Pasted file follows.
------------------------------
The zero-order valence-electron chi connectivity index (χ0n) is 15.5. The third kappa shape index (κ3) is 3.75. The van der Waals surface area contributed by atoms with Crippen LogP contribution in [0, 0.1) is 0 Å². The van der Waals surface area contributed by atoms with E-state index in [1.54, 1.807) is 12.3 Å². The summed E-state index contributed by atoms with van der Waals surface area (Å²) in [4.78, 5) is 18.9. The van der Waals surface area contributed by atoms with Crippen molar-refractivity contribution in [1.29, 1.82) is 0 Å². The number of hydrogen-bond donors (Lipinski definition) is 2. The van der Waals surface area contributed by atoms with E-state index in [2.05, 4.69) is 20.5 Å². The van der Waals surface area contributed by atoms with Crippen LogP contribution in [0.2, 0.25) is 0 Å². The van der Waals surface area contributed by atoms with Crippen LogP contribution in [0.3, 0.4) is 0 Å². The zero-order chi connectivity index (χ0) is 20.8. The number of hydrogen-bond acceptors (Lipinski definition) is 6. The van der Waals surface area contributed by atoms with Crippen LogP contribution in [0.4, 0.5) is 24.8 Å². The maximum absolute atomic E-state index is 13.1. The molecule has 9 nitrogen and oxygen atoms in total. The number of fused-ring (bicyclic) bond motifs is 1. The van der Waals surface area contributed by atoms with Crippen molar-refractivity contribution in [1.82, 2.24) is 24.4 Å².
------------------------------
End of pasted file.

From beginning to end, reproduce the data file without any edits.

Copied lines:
The zero-order valence-electron chi connectivity index (χ0n) is 15.5. The third kappa shape index (κ3) is 3.75. The van der Waals surface area contributed by atoms with Crippen LogP contribution in [0, 0.1) is 0 Å². The van der Waals surface area contributed by atoms with E-state index in [1.54, 1.807) is 12.3 Å². The summed E-state index contributed by atoms with van der Waals surface area (Å²) in [4.78, 5) is 18.9. The van der Waals surface area contributed by atoms with Crippen molar-refractivity contribution in [1.29, 1.82) is 0 Å². The number of hydrogen-bond donors (Lipinski definition) is 2. The van der Waals surface area contributed by atoms with E-state index in [2.05, 4.69) is 20.5 Å². The van der Waals surface area contributed by atoms with Crippen LogP contribution in [0.2, 0.25) is 0 Å². The van der Waals surface area contributed by atoms with Crippen LogP contribution in [0.3, 0.4) is 0 Å². The zero-order chi connectivity index (χ0) is 20.8. The number of hydrogen-bond acceptors (Lipinski definition) is 6. The van der Waals surface area contributed by atoms with Crippen LogP contribution in [0.4, 0.5) is 24.8 Å². The maximum absolute atomic E-state index is 13.1. The molecule has 9 nitrogen and oxygen atoms in total. The number of fused-ring (bicyclic) bond motifs is 1. The van der Waals surface area contributed by atoms with Crippen molar-refractivity contribution in [1.82, 2.24) is 24.4 Å².